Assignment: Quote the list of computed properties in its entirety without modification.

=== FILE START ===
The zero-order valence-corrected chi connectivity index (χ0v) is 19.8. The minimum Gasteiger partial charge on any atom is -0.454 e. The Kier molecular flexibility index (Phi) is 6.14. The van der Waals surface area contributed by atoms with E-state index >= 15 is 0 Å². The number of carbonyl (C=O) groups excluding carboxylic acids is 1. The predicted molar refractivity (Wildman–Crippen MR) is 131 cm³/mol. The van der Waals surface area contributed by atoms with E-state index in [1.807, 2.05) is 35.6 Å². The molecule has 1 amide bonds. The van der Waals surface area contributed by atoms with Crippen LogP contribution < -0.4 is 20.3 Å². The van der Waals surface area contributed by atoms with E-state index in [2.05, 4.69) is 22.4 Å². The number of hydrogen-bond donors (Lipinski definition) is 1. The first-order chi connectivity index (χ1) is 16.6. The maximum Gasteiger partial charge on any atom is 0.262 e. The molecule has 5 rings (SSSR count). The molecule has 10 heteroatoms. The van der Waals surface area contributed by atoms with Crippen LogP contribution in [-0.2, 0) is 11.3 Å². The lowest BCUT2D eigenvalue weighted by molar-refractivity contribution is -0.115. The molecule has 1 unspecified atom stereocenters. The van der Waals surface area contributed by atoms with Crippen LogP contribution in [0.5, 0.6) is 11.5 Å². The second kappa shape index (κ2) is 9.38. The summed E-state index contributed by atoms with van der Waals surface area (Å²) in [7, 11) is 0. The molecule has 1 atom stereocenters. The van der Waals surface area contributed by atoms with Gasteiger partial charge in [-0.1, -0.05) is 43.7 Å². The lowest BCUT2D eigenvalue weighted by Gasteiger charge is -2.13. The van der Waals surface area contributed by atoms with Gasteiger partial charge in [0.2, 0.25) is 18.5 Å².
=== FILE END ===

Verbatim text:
The zero-order valence-corrected chi connectivity index (χ0v) is 19.8. The minimum Gasteiger partial charge on any atom is -0.454 e. The Kier molecular flexibility index (Phi) is 6.14. The van der Waals surface area contributed by atoms with E-state index >= 15 is 0 Å². The number of carbonyl (C=O) groups excluding carboxylic acids is 1. The predicted molar refractivity (Wildman–Crippen MR) is 131 cm³/mol. The van der Waals surface area contributed by atoms with E-state index in [1.807, 2.05) is 35.6 Å². The molecule has 1 amide bonds. The van der Waals surface area contributed by atoms with Crippen LogP contribution < -0.4 is 20.3 Å². The van der Waals surface area contributed by atoms with E-state index in [2.05, 4.69) is 22.4 Å². The number of hydrogen-bond donors (Lipinski definition) is 1. The first-order chi connectivity index (χ1) is 16.6. The maximum Gasteiger partial charge on any atom is 0.262 e. The molecule has 5 rings (SSSR count). The molecule has 10 heteroatoms. The van der Waals surface area contributed by atoms with Crippen LogP contribution in [-0.2, 0) is 11.3 Å². The lowest BCUT2D eigenvalue weighted by molar-refractivity contribution is -0.115. The molecule has 1 unspecified atom stereocenters. The van der Waals surface area contributed by atoms with Crippen LogP contribution in [0.5, 0.6) is 11.5 Å². The second kappa shape index (κ2) is 9.38. The summed E-state index contributed by atoms with van der Waals surface area (Å²) in [7, 11) is 0. The molecule has 1 atom stereocenters. The van der Waals surface area contributed by atoms with Gasteiger partial charge in [-0.1, -0.05) is 43.7 Å². The lowest BCUT2D eigenvalue weighted by Gasteiger charge is -2.13. The van der Waals surface area contributed by atoms with Gasteiger partial charge in [0.2, 0.25) is 18.5 Å².